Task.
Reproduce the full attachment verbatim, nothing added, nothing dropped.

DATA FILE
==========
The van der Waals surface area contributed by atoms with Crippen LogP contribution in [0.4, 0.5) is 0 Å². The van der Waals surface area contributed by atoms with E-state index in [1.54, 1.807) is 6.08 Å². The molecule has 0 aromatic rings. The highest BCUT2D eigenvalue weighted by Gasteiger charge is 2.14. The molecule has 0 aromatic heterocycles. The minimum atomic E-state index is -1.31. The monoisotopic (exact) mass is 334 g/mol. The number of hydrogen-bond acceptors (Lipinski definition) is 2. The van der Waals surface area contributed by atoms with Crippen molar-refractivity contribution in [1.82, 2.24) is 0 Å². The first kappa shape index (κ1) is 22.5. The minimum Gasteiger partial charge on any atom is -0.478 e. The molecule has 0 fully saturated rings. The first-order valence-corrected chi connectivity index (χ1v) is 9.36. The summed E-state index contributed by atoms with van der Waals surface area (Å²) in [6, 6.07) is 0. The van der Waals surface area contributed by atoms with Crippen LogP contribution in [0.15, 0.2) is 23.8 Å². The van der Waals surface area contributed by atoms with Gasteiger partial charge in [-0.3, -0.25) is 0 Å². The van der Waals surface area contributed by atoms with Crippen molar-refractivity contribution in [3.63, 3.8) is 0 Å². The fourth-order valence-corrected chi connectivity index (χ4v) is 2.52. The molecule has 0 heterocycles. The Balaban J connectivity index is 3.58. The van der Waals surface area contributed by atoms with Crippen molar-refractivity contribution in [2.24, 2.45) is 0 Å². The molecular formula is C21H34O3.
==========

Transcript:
The van der Waals surface area contributed by atoms with Crippen LogP contribution in [0.4, 0.5) is 0 Å². The van der Waals surface area contributed by atoms with E-state index in [1.54, 1.807) is 6.08 Å². The molecule has 0 aromatic rings. The highest BCUT2D eigenvalue weighted by Gasteiger charge is 2.14. The molecule has 0 aromatic heterocycles. The minimum atomic E-state index is -1.31. The monoisotopic (exact) mass is 334 g/mol. The number of hydrogen-bond acceptors (Lipinski definition) is 2. The van der Waals surface area contributed by atoms with Crippen molar-refractivity contribution in [1.82, 2.24) is 0 Å². The first kappa shape index (κ1) is 22.5. The minimum Gasteiger partial charge on any atom is -0.478 e. The molecule has 0 fully saturated rings. The first-order valence-corrected chi connectivity index (χ1v) is 9.36. The summed E-state index contributed by atoms with van der Waals surface area (Å²) in [6, 6.07) is 0. The van der Waals surface area contributed by atoms with Crippen LogP contribution in [0.15, 0.2) is 23.8 Å². The van der Waals surface area contributed by atoms with Gasteiger partial charge in [-0.3, -0.25) is 0 Å². The van der Waals surface area contributed by atoms with Crippen molar-refractivity contribution in [3.63, 3.8) is 0 Å². The fourth-order valence-corrected chi connectivity index (χ4v) is 2.52. The molecule has 0 heterocycles. The Balaban J connectivity index is 3.58. The van der Waals surface area contributed by atoms with Crippen molar-refractivity contribution in [2.24, 2.45) is 0 Å². The molecular formula is C21H34O3.